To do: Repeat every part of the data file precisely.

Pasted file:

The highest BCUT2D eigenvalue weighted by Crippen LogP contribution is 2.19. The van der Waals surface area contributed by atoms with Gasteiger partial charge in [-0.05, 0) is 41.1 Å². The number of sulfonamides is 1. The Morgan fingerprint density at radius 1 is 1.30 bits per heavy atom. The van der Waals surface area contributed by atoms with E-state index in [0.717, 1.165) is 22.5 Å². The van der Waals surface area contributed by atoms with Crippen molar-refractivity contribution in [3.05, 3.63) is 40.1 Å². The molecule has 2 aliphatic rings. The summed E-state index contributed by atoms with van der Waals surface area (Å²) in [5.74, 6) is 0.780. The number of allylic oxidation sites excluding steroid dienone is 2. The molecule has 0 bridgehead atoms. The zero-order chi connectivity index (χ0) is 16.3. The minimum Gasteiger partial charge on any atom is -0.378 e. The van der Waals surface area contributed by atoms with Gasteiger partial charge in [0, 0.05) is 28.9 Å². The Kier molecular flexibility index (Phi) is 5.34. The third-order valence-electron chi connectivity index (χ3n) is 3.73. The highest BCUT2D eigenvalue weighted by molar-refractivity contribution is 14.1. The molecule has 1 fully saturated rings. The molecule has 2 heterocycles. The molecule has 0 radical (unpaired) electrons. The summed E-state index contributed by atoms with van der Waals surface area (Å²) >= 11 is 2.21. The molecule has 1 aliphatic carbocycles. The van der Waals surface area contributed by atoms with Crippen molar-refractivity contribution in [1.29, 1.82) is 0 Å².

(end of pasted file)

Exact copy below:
The highest BCUT2D eigenvalue weighted by Crippen LogP contribution is 2.19. The van der Waals surface area contributed by atoms with Gasteiger partial charge in [-0.05, 0) is 41.1 Å². The number of sulfonamides is 1. The Morgan fingerprint density at radius 1 is 1.30 bits per heavy atom. The van der Waals surface area contributed by atoms with E-state index in [0.717, 1.165) is 22.5 Å². The van der Waals surface area contributed by atoms with Crippen molar-refractivity contribution in [3.05, 3.63) is 40.1 Å². The molecule has 2 aliphatic rings. The summed E-state index contributed by atoms with van der Waals surface area (Å²) in [5.74, 6) is 0.780. The number of allylic oxidation sites excluding steroid dienone is 2. The molecule has 0 bridgehead atoms. The zero-order chi connectivity index (χ0) is 16.3. The minimum Gasteiger partial charge on any atom is -0.378 e. The van der Waals surface area contributed by atoms with Gasteiger partial charge in [0, 0.05) is 28.9 Å². The Kier molecular flexibility index (Phi) is 5.34. The third-order valence-electron chi connectivity index (χ3n) is 3.73. The highest BCUT2D eigenvalue weighted by molar-refractivity contribution is 14.1. The molecule has 1 fully saturated rings. The molecule has 2 heterocycles. The molecule has 0 radical (unpaired) electrons. The summed E-state index contributed by atoms with van der Waals surface area (Å²) >= 11 is 2.21. The molecule has 1 aliphatic carbocycles. The van der Waals surface area contributed by atoms with Crippen molar-refractivity contribution in [1.29, 1.82) is 0 Å².